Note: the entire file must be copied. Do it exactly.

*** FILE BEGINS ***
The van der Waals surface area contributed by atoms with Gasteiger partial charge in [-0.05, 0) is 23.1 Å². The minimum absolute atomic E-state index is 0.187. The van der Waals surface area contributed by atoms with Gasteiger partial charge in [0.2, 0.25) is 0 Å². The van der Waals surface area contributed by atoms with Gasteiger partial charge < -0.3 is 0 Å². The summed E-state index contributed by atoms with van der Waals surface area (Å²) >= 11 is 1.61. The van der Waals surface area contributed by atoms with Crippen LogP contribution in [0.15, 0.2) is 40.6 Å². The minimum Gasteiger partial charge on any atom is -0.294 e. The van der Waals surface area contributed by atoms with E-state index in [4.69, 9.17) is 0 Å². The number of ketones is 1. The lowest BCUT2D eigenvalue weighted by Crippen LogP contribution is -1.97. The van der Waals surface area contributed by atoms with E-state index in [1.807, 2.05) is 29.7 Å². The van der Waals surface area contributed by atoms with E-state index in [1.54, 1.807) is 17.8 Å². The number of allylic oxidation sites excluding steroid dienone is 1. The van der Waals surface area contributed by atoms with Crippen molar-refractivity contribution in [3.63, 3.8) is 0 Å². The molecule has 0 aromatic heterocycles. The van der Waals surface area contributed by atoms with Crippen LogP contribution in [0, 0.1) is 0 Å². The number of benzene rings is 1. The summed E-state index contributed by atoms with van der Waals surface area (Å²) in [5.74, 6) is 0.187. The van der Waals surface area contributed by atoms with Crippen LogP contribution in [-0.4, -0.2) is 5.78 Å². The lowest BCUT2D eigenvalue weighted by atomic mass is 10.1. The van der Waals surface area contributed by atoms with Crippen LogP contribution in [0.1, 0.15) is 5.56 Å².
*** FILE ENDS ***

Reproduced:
The van der Waals surface area contributed by atoms with Gasteiger partial charge in [-0.05, 0) is 23.1 Å². The minimum absolute atomic E-state index is 0.187. The van der Waals surface area contributed by atoms with Gasteiger partial charge in [0.2, 0.25) is 0 Å². The van der Waals surface area contributed by atoms with Gasteiger partial charge < -0.3 is 0 Å². The summed E-state index contributed by atoms with van der Waals surface area (Å²) >= 11 is 1.61. The van der Waals surface area contributed by atoms with Crippen LogP contribution in [0.15, 0.2) is 40.6 Å². The minimum Gasteiger partial charge on any atom is -0.294 e. The van der Waals surface area contributed by atoms with E-state index in [4.69, 9.17) is 0 Å². The number of ketones is 1. The lowest BCUT2D eigenvalue weighted by Crippen LogP contribution is -1.97. The van der Waals surface area contributed by atoms with E-state index in [1.807, 2.05) is 29.7 Å². The van der Waals surface area contributed by atoms with E-state index in [1.54, 1.807) is 17.8 Å². The number of allylic oxidation sites excluding steroid dienone is 1. The van der Waals surface area contributed by atoms with Crippen molar-refractivity contribution in [3.63, 3.8) is 0 Å². The molecule has 0 aromatic heterocycles. The van der Waals surface area contributed by atoms with Crippen LogP contribution in [0, 0.1) is 0 Å². The number of benzene rings is 1. The summed E-state index contributed by atoms with van der Waals surface area (Å²) in [5.74, 6) is 0.187. The van der Waals surface area contributed by atoms with Crippen LogP contribution in [-0.4, -0.2) is 5.78 Å². The lowest BCUT2D eigenvalue weighted by atomic mass is 10.1. The van der Waals surface area contributed by atoms with Crippen LogP contribution in [0.1, 0.15) is 5.56 Å².